How Does the Drug Industry Get Away with Broadcasting Those Deceptive Ads?
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We’ve all seen them in newspapers and magazines, on TV and the Internet -- cheerful people in glossy, picturesque ads claiming that by taking a little magic prescription pill their lives were immeasurably improved.
As the TV ad fades, a cautionary voice quietly recites a host of “risk factors,” potentially catastrophic consequences that could result from taking the magical pill. One can’t but wonder if the cure is worse than the ailment.
A well-known ad features Dr. Robert Jarvik, a pioneer in the development of the artificial heart, pitching Pfizer’s cholesterol drug Lipitor. He comes across as a trusted expert with your best interest at heart, but viewers would not know that he is neither a cardiologist, nor licensed to practice medicine. (Lipitor’s 2009 sales were $5.4 billion.)
Another ad features Dorothy Hamill, the Olympic skating champion, skating effortlessly while promoting Merck's arthritis drug, Vioxx. The viewer would not know that Merck had for years knowingly withheld incriminating research from the Food and Drug Administration (FDA). The data would have barred the drug’s commercial release and may have saved the lives of an estimated 27,000 people who suffered heart attacks and sudden cardiac deaths after taking it. After Merck made billions, the drug was taken off the market.
These are two of a never-ending barrage of pharmaceutical advertisements known as direct-to-consumer (DTC) ads that bombard Americans day in and day out. Such ads are permitted only in the U.S. and New Zealand. They are intended to provoke an individual consumer to request a specific prescription drug from their doctor. In 2009, the pharmaceutical industry spent an estimated $4.5 billion on such advertising. Total 2007 U.S. pharma industry sales were $315 billion.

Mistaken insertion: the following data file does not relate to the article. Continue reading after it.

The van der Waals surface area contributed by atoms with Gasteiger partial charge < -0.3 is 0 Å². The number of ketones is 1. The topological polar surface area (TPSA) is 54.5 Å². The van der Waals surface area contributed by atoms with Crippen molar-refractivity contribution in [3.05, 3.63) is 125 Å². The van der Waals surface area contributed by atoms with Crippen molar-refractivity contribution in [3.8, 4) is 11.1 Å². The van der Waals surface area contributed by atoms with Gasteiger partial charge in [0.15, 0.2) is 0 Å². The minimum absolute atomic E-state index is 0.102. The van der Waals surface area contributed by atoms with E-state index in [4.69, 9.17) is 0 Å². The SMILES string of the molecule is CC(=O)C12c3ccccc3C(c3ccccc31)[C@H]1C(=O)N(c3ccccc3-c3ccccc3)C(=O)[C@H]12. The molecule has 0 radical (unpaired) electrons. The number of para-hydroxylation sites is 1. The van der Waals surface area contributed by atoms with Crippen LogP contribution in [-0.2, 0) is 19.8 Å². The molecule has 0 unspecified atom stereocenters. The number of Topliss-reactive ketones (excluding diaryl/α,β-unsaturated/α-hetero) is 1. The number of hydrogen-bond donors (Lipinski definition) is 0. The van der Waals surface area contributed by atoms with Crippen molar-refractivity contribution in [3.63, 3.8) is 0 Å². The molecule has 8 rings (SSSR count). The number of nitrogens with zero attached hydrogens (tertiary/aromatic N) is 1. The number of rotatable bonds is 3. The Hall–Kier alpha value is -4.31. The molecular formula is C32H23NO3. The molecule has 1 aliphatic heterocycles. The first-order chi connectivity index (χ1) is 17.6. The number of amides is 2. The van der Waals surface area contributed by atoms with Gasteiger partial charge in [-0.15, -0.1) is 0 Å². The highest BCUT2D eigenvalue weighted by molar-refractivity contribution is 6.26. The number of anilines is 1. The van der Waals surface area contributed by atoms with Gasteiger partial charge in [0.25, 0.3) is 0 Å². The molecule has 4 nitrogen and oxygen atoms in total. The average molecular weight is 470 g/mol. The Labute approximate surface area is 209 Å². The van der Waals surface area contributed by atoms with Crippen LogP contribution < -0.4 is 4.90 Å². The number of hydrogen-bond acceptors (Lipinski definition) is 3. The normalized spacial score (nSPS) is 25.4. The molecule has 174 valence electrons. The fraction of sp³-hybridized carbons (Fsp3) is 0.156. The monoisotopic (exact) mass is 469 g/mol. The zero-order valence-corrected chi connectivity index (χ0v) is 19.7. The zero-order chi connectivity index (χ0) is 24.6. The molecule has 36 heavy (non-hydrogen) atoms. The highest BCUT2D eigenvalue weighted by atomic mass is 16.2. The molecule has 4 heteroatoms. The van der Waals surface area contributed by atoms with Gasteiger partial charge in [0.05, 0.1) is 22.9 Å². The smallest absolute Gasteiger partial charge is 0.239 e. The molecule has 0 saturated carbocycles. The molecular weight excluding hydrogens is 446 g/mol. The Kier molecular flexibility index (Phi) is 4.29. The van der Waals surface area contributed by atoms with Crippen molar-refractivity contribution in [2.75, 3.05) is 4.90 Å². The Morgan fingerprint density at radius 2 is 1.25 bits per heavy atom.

DTC ads give viewers the illusion that they can and should be their own doctor; they are designed to make viewers believe that they can and should prescribe for themselves. By fostering a false sense of demand for prescription-required drugs, DTC drug ads undermine the real knowledge that doctors should have when, in consultation with the patient, a treatment plan is established.
Next time you see one of these ads, make sure you are aware of the detailed risk factors that are either buried at the bottom of the page or mentioned at the commercial’s end. These risks tell only half the story of the drug’s real potential harm; the other half usually doesn’t get told: how the pharmaceutical industry is harming the health of Americans.
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Federal regulation of drugs was the result of public outrage over scandals exposed by early-20th-century muckrakers, most notably Upton Sinclair, who revealed widespread adulterated food products and poisonous patent medicines. This led to the passage of the Pure Food and Drug Act of 1906. In 1938, Congress passed the Food, Drug and Cosmetic Act that gave the FDA authority over drug company marketing materials. In 1962, FDA authority was further extended to regulate advertisements of prescription drugs.
However, things began to change in the 1980s. In 1981, Merck published the first DTC ad for a prescription drug, Pneumovax, in Reader’s Digest . It was followed by numerous print ads, and in 1983, the first television prescription drug ad for Boots Pharmaceutical’s Rufen, prescription strength ibuprofen.
Over the next decade-plus, the pharmaceutical industry, emboldened by the Reagan-era belief in “limited government,” steadily pushed to deregulate DTC ads. In 1997, the FDA loosened advertising rules leading to an enormous increase in DTC ad spending. For example, in 1996, less then $1 billion ($985 million) was spent on DTC ads out of the industry’s total promotional spending of $11.4 billion; in 2005, total pharma promotional spending nearly tripled to $29.9 billion and the amount spent on DTC ads quadrupled to $4.2 billion.